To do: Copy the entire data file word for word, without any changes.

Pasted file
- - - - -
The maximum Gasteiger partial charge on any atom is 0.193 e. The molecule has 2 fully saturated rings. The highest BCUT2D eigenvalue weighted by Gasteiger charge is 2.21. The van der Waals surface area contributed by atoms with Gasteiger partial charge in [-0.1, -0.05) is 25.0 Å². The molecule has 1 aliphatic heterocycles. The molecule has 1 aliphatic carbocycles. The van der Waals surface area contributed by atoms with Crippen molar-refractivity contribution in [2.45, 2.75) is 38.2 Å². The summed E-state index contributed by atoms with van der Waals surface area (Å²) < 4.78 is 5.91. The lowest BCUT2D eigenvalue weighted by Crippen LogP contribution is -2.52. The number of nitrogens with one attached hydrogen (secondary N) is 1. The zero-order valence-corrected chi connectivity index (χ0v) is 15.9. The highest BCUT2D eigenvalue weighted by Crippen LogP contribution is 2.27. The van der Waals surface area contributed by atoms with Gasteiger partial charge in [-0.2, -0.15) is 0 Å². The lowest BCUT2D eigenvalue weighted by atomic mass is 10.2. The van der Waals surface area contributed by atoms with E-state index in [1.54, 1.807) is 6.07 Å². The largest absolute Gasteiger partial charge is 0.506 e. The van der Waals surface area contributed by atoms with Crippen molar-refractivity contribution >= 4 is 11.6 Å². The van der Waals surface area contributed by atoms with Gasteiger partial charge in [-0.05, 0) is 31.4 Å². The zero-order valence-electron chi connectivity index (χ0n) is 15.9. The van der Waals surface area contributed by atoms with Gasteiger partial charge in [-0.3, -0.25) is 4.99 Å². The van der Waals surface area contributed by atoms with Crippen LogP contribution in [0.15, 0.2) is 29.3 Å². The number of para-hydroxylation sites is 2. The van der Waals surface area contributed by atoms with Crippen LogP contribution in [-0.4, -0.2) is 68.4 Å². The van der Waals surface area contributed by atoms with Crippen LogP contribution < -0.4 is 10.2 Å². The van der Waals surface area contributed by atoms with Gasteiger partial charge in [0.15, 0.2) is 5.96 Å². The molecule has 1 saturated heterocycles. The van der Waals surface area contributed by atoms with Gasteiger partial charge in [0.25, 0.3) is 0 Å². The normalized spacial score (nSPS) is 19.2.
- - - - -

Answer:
The maximum Gasteiger partial charge on any atom is 0.193 e. The molecule has 2 fully saturated rings. The highest BCUT2D eigenvalue weighted by Gasteiger charge is 2.21. The van der Waals surface area contributed by atoms with Gasteiger partial charge in [-0.1, -0.05) is 25.0 Å². The molecule has 1 aliphatic heterocycles. The molecule has 1 aliphatic carbocycles. The van der Waals surface area contributed by atoms with Crippen molar-refractivity contribution in [2.45, 2.75) is 38.2 Å². The summed E-state index contributed by atoms with van der Waals surface area (Å²) < 4.78 is 5.91. The lowest BCUT2D eigenvalue weighted by Crippen LogP contribution is -2.52. The number of nitrogens with one attached hydrogen (secondary N) is 1. The zero-order valence-corrected chi connectivity index (χ0v) is 15.9. The highest BCUT2D eigenvalue weighted by Crippen LogP contribution is 2.27. The van der Waals surface area contributed by atoms with Gasteiger partial charge in [-0.2, -0.15) is 0 Å². The lowest BCUT2D eigenvalue weighted by atomic mass is 10.2. The van der Waals surface area contributed by atoms with E-state index in [1.54, 1.807) is 6.07 Å². The largest absolute Gasteiger partial charge is 0.506 e. The van der Waals surface area contributed by atoms with Crippen molar-refractivity contribution >= 4 is 11.6 Å². The van der Waals surface area contributed by atoms with Gasteiger partial charge in [-0.05, 0) is 31.4 Å². The zero-order valence-electron chi connectivity index (χ0n) is 15.9. The van der Waals surface area contributed by atoms with Gasteiger partial charge in [-0.3, -0.25) is 4.99 Å². The van der Waals surface area contributed by atoms with Crippen LogP contribution in [0.15, 0.2) is 29.3 Å². The number of para-hydroxylation sites is 2. The van der Waals surface area contributed by atoms with Crippen LogP contribution in [-0.4, -0.2) is 68.4 Å². The van der Waals surface area contributed by atoms with Crippen LogP contribution < -0.4 is 10.2 Å². The van der Waals surface area contributed by atoms with Gasteiger partial charge in [0.15, 0.2) is 5.96 Å². The molecule has 1 saturated heterocycles. The van der Waals surface area contributed by atoms with Gasteiger partial charge in [0.25, 0.3) is 0 Å². The normalized spacial score (nSPS) is 19.2.